The Austin Chronicle

https://www.austinchronicle.com/music/2005-12-02/315700/

Rock & Roll Books

Gift guide

Reviewed by Greg Beets, December 2, 2005, Music

The Beatles: The Biography

by Bob Spitz

Little Brown, 983 pp., $29.95

With the Beatles

by Lewis Lapham

Melville House, 147 pp., $12.95 (paper)

The Beatles: 365 Days

by Simon Wells

Harry N. Abrams, 744 pp., $29.95

Although superfans have made sport of finding mostly minor factual errors in its 900-plus pages, Bob Spitz's marathon Beatles bio is an engrossing account of the band's formative years. It takes Spitz more than 400 pages to get the Beatles to America. Lingering in Liverpool's bleak post-war landscape, he painstakingly describes how the band's perfect mix of talent, determination, and fortuity emerged in a manner no one could've anticipated. From John Lennon and Paul McCartney both losing their mothers at the cusp of adolescence to Ringo Starr's childhood illness, the mind boggles at how much they overcame. Spitz breathes life into the Beatles' Hamburg residencies, for which they played all night, every night, honing their delivery into nut-tight precision. Given his past experience representing Elton John and Bruce Springsteen, Spitz dissects the Beatles as a business entity; between Brian Epstein's slow demise and the appearance of Allen Klein, the author paints an almost unbelievable scene of the world's biggest band having no managerial rudder whatsoever. Oddly, the book loses steam when the Beatles arrive in the U.S., the narrative becoming more clipped as the band comes apart. Despite falling well short of the "definitive article" hype surrounding it, The Beatles remains a qualified success. Harper's editor Lewis Lapham confines With the Beatles to the Fab Four's journey to Rishikesh, India, to meet with spiritual guru Maharishi Mahesh Yogi. Lapham's account is on-the-spot circa 1968, without longer-term analysis of the visit's significance. As such, it's a charming but mostly unnecessary souvenir. For sheer enjoyment, Simon Wells' The Beatles: 365 Days is a bonanza of mostly unfamiliar photos from the Getty Images archive. Even though you know how the story ends, it still strikes an emotional chord. Listening to the Beatles while thumbing through this well-captioned picture book on a sleepy Christmas afternoon may be the best gift a fan could wish for.

Copyright © 2019 Austin Chronicle Corporation. All rights reserved.

The Austin Chronicle

https://www.austinchronicle.com/music/2005-12-02/315700/

Rock & Roll Books

Gift guide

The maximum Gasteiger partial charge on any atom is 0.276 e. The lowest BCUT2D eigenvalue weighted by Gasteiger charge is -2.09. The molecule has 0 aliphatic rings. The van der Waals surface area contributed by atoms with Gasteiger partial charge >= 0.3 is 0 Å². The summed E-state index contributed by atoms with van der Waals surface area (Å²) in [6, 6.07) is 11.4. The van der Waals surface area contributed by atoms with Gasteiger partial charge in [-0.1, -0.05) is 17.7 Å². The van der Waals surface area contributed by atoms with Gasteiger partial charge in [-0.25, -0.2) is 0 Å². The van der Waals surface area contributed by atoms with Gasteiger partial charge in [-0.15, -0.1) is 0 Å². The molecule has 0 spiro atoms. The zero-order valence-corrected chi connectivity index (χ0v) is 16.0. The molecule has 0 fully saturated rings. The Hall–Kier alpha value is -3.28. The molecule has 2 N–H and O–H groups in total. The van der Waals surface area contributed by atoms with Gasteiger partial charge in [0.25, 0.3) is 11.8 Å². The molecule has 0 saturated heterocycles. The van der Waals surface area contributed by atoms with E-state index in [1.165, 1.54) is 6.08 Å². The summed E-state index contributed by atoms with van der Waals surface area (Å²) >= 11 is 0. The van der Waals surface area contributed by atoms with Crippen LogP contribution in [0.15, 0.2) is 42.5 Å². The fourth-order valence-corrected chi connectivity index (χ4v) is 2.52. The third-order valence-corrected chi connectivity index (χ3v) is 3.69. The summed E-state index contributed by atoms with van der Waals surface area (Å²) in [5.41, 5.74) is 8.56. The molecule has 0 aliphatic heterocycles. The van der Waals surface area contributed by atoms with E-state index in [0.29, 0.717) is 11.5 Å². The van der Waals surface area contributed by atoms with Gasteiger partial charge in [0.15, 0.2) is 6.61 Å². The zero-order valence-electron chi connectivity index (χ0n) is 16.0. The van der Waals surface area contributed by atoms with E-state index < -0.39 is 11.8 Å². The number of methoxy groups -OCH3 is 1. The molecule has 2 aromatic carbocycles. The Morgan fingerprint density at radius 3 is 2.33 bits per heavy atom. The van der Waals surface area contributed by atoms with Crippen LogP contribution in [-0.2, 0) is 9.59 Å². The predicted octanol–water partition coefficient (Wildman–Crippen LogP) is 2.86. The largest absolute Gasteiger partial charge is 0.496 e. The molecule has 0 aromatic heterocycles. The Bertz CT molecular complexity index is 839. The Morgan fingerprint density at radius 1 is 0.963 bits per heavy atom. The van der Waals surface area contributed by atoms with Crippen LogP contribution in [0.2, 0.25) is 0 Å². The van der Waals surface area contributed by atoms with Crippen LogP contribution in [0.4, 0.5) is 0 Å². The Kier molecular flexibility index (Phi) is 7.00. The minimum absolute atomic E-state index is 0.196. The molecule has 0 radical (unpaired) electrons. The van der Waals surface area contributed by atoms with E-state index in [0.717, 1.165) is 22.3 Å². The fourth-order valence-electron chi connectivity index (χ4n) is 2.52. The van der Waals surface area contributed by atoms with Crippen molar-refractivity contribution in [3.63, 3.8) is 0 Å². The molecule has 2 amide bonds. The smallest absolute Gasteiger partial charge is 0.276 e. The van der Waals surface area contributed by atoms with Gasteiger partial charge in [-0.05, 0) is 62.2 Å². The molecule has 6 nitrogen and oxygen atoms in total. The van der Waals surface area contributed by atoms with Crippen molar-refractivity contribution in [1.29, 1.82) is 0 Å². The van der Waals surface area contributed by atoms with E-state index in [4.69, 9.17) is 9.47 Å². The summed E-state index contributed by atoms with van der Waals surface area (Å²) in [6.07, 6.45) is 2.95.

Reviewed by Greg Beets, December 2, 2005, Music

The Beatles: The Biography

by Bob Spitz

Little Brown, 983 pp., $29.95

With the Beatles

by Lewis Lapham

Melville House, 147 pp., $12.95 (paper)

The Beatles: 365 Days

by Simon Wells

Harry N. Abrams, 744 pp., $29.95

Although superfans have made sport of finding mostly minor factual errors in its 900-plus pages, Bob Spitz's marathon Beatles bio is an engrossing account of the band's formative years. It takes Spitz more than 400 pages to get the Beatles to America. Lingering in Liverpool's bleak post-war landscape, he painstakingly describes how the band's perfect mix of talent, determination, and fortuity emerged in a manner no one could've anticipated. From John Lennon and Paul McCartney both losing their mothers at the cusp of adolescence to Ringo Starr's childhood illness, the mind boggles at how much they overcame. Spitz breathes life into the Beatles' Hamburg residencies, for which they played all night, every night, honing their delivery into nut-tight precision. Given his past experience representing Elton John and Bruce Springsteen, Spitz dissects the Beatles as a business entity; between Brian Epstein's slow demise and the appearance of Allen Klein, the author paints an almost unbelievable scene of the world's biggest band having no managerial rudder whatsoever. Oddly, the book loses steam when the Beatles arrive in the U.S., the narrative becoming more clipped as the band comes apart. Despite falling well short of the "definitive article" hype surrounding it, The Beatles remains a qualified success. Harper's editor Lewis Lapham confines With the Beatles to the Fab Four's journey to Rishikesh, India, to meet with spiritual guru Maharishi Mahesh Yogi. Lapham's account is on-the-spot circa 1968, without longer-term analysis of the visit's significance. As such, it's a charming but mostly unnecessary souvenir. For sheer enjoyment, Simon Wells' The Beatles: 365 Days is a bonanza of mostly unfamiliar photos from the Getty Images archive. Even though you know how the story ends, it still strikes an emotional chord. Listening to the Beatles while thumbing through this well-captioned picture book on a sleepy Christmas afternoon may be the best gift a fan could wish for.

Copyright © 2019 Austin Chronicle Corporation. All rights reserved.

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